Last summer I took a boat ride from my friends' backyard dock on Puget Island, Wash. We set off down the slough, waving and talking to neighbors along the way.

As the slough opened onto the river my friends pointed to the proposed Bradwood Landing site, a site so typical of Oregon's lush green forested land. The sandy beaches and houses of Puget Island on one side, and with a trick of imagination I saw the landscape transformed, and giant boxes the size of football fields emerged on the other.

As our little fishing boat moved into the channel we saw the beauty of the river and Tenasillahe Island, Wash. This is where the tankers will turn and dock, my friend said. And there it was, an enormous tanker eating into the river bottom below us and blocking out the sky above.

My friends fish the river all summer and they told us that during fishing season boats fill the water where these tankers will be. To them it makes perfect sense that this cannot happen.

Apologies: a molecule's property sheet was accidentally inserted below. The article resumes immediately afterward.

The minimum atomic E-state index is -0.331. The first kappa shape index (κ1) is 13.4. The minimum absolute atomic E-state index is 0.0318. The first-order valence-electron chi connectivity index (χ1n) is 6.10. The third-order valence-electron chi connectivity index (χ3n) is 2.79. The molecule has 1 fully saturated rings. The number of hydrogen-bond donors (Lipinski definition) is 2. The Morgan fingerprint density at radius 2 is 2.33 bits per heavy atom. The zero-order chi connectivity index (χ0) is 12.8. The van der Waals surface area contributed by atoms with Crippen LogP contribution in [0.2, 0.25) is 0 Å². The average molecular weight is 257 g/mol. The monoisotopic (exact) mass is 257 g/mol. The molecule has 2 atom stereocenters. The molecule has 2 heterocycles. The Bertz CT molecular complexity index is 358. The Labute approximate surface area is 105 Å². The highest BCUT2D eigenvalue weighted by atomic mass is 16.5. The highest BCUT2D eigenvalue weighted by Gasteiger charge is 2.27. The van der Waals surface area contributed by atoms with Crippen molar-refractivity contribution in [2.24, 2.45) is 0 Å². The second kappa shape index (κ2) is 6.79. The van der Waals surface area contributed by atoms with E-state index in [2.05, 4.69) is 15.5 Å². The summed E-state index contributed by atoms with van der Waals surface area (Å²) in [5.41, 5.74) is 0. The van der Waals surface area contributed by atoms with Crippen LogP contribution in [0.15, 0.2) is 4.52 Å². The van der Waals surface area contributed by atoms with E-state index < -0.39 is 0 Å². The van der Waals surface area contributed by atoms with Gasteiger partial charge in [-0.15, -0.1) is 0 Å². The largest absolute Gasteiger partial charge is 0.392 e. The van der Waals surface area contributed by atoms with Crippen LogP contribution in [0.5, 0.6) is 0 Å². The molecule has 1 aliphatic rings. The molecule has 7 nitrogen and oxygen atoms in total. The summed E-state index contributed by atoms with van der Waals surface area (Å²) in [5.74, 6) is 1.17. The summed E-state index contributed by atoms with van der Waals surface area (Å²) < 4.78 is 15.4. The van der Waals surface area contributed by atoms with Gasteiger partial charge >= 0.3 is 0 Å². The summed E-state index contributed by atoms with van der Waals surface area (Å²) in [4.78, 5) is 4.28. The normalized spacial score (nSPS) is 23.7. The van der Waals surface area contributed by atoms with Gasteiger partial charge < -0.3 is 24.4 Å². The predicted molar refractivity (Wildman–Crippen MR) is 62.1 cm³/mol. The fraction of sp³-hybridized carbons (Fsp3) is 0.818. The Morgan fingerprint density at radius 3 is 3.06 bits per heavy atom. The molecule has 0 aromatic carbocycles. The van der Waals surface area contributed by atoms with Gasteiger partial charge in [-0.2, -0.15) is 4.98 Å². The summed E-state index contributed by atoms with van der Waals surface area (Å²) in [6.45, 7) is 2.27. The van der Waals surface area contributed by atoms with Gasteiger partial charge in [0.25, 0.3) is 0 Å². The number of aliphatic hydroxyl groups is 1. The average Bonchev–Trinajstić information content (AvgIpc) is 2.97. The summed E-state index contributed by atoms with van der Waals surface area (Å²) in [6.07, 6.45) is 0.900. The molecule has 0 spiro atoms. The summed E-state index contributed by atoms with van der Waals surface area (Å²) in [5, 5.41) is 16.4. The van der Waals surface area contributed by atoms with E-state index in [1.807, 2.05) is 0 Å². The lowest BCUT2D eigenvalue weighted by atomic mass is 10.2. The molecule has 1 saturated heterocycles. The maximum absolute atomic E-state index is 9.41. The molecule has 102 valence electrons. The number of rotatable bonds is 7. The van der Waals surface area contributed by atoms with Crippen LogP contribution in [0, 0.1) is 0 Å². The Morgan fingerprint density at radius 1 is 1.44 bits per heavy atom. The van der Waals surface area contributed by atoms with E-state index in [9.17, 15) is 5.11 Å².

The destruction caused by Bradwood liquefied natural gas facilities does not end at the site. Trenches wide and deep filled with explosive gases will pass through back yards and public lands from one end of the county to the other.

To add insult to injury, we now learn that due to a change in land use, all lands zoned parks and recreation in Clatsop County will now be open to 36-inch pipelines to carry that natural gas from the LNG terminals.

The right way to meeting our energy needs is going to be without destruction to our environment or our friends' back yard. Please vote "no" on the pipelines in parks referendum.

Beth Holland

Cannon Beach

Tags